My mare HATES spurs - The Horse Forum
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post #1 of 21 Old 07-16-2019, 01:20 PM Thread Starter
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My mare HATES spurs

So I'm starting my mare Bean in reining where spurs play a pretty big part and she absolutely hates them.

I am the one who trained her from the ground up and never put spurs on her because she never needed them but now that I'm asking for more I need the make my cues more refined. She has been ridden about 5 times in spurs. The first time was an accident and I didn't even think to mention to the person getting on that she had never been ridden in spurs before and when she went to ask her to canter she bucked. It was only a few hops but her hind end came well off the ground. For walk she is fine and responds pretty decently but pins her ears and at the trot she tends to get a bit more disagreeable and will either angrily listen or jump start then dead stop. While asking for the canter she starts to cow kick at the trot and chomp at the bit and either stop or continue kicking.

It's frustrating and I'm not quite sure how to fix this. Any suggestions or ideas would be welcome! Pic of the trouble maker attached
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post #2 of 21 Old 07-16-2019, 01:27 PM
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What kind of spurs are you using?
How big and how aggressive are the rowels?
How quiet is the leg that is teaching the horse about spurs and what that touch means for them to do as a response?

Now I'm taught English riding principle but was taught you "kiss" the side with kindness when wearing spurs...
They're a feathers touch not hard legs and you better not have your heel anywhere near that side when you "kiss" them or you may be airborne...face-plant in reaction.

So what kind of spur, how is it being used and how quietly are the riders aids presented to the horse?

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post #3 of 21 Old 07-16-2019, 01:45 PM Thread Starter
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She listens to leg amazingly and moves off pressure instantly I wanted to get her soft before introducing spurs because when I started her at 5 she was dead sided and dead mouthed so I had to correct all of that.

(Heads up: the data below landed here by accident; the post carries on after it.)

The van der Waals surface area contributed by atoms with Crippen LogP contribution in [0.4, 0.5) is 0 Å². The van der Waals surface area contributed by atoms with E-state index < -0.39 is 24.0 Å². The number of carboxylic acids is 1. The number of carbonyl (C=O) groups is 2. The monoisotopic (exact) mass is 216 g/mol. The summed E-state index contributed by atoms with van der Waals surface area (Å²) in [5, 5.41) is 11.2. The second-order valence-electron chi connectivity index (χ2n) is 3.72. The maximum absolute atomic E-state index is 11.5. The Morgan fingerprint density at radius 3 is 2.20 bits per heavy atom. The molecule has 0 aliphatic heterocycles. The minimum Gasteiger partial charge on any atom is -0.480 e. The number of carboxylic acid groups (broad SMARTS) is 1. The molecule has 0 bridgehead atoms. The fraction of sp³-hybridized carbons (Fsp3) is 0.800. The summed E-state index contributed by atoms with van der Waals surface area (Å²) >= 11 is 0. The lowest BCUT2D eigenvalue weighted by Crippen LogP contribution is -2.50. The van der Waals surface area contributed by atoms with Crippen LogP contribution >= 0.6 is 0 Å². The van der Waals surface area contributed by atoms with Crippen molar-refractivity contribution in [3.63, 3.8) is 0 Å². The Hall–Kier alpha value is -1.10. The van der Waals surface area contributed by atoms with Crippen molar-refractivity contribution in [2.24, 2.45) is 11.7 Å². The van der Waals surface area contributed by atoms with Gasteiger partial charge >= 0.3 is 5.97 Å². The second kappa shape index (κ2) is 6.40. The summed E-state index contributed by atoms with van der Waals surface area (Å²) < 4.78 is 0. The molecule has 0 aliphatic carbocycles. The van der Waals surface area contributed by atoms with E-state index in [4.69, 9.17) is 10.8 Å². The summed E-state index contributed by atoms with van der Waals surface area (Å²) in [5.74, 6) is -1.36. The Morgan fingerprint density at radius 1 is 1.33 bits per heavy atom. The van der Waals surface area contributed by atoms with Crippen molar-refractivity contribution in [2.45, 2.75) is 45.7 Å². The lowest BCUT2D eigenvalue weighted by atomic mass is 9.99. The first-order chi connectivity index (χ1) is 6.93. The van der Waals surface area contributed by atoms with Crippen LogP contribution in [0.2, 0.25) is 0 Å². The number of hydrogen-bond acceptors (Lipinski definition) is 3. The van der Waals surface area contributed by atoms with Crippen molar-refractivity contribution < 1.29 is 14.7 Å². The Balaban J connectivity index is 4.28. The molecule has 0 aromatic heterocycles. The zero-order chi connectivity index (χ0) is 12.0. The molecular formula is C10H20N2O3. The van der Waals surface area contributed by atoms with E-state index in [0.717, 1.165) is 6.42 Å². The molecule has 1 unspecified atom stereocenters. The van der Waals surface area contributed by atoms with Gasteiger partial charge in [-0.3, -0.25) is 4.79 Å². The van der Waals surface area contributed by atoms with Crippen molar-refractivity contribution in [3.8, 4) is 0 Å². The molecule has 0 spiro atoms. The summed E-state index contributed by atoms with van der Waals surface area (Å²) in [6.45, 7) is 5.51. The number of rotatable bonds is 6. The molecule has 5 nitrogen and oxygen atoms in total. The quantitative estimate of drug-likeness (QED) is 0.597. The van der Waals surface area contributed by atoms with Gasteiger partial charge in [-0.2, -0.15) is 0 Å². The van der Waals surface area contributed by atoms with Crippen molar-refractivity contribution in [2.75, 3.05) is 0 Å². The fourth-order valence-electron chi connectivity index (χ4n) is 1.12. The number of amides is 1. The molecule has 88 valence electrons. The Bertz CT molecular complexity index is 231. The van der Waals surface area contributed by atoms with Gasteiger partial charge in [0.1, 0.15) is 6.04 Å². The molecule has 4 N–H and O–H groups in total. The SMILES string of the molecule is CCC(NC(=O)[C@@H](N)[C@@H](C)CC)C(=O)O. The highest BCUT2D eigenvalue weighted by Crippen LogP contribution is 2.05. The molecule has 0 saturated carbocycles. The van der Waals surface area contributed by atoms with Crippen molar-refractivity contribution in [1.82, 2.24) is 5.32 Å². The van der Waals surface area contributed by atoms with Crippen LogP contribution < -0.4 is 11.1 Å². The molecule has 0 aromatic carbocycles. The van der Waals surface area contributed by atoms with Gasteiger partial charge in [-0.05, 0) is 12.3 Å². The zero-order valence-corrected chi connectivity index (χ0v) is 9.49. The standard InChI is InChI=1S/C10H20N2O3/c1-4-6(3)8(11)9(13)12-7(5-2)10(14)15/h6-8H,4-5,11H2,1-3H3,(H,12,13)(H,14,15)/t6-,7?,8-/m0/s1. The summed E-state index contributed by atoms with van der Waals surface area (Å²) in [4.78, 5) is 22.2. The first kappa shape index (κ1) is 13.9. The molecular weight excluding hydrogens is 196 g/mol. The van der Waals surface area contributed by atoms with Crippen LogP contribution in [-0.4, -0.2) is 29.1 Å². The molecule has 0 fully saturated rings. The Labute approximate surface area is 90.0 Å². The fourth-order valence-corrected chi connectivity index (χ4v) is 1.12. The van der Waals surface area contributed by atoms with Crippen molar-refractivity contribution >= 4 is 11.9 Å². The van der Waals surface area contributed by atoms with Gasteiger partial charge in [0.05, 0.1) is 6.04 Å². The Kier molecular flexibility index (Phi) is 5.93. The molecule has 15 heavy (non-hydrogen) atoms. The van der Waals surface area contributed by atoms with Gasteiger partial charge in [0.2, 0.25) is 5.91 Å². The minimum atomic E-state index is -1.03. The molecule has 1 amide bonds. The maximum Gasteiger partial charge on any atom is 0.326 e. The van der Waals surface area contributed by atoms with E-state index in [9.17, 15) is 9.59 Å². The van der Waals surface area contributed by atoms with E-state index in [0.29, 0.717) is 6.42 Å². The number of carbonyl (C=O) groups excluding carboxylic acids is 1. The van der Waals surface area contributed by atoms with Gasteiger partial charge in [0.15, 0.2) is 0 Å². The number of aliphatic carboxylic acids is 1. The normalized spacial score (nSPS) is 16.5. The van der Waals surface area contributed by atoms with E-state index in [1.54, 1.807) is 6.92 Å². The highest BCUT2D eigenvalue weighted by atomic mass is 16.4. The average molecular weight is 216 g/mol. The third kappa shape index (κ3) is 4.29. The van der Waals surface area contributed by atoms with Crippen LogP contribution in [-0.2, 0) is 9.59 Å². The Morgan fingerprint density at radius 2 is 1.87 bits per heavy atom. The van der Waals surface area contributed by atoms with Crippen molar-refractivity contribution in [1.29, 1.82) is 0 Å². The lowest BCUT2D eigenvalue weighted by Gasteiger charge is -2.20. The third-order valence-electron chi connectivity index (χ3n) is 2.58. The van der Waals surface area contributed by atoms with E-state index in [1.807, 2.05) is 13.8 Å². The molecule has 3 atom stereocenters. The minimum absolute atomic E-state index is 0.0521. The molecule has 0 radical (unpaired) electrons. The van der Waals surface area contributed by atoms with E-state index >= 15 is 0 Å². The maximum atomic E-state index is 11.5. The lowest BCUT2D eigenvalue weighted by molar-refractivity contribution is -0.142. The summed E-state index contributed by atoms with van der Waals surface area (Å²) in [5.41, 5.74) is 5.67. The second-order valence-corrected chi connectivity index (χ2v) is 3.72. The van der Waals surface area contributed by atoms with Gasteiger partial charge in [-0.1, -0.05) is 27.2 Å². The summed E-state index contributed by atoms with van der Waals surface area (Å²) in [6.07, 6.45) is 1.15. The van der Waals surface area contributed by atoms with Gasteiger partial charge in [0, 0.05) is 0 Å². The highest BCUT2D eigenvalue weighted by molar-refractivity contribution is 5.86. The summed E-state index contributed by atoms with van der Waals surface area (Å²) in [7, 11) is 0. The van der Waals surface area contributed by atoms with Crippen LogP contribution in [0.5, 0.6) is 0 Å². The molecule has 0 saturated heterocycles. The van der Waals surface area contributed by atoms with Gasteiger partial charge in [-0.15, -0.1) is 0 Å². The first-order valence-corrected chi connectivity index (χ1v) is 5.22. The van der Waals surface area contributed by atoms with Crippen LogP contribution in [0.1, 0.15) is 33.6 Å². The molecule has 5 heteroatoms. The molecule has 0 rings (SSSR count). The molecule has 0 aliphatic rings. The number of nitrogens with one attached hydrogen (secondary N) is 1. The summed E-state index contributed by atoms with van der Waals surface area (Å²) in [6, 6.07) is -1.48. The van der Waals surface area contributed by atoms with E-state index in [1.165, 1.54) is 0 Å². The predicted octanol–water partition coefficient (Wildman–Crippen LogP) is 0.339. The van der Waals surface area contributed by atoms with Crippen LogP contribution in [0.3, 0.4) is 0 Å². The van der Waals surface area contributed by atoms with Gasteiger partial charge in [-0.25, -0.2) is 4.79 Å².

My spurs don't even have rowels, they are English spurs I got specifically to introduce her and can't be longer than a half inch. It barely brushes her side and she starts up. She gets super tense through her body and raises her head (it's usually level with her withers or a smidge higher when I collect her up).
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post #4 of 21 Old 07-16-2019, 02:14 PM
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So I could be wrong but I don't think there's a reining rule that states that you specifically NEED to wear spurs If she gets along fine without them and you feel there's no need for them outside the show pen I wouldn't bother with them. If she just needs a bit of a wake-up to get a little more refined, you can ride with a dressage whip in each hand and when you apply calf, if she doesn't respond, you can tap with the dressage whip to wake her up.

Now, me personally, I feel that every horse should accept spurs. It's kind of like a flank cinch - I might not ever need to ride in one, but if that situation occurs, I want to know my horse isn't going to freak out, so I train them to accept it. I also feel that a horse will never get as soft and supple through his body using dressage whips as he will with spurs. You can desensitize them to spurs from the ground by asking the horse to walk a small circle around you and holding the spur in your hand. As you walk, gently press the spur against the horse's side in the areas you normally do to ask the horse to yield his hindquarters, shoulder, and ribcage. Do one area a couple times then move to another. Be sure to do both sides.

For the crankiness under saddle, you fix the biggest problem first. I NEVER allow bucking when I put my leg on, so that's the one I'd fix first. I take a long quirt or the ends of my reins and if the horse bucks when I put my leg on, I over-under him hard, just once. Every time that hind end pops up, I over-under him. If it happens more than a few times in a row I'll gallop him hard around the arena a few times (for a lazy horse) or do rollbacks on the fence for a while (for a hot horse). KEEP YOUR SPURS OFF HIM when you are reprimanding him for bucking at your spurs, or you'll just create a rodeo. The horse has its own brain and I think he's allowed to show me he doesn't like things - but never in a way that will get me hurt. Head shaking is fine. Bucking is not.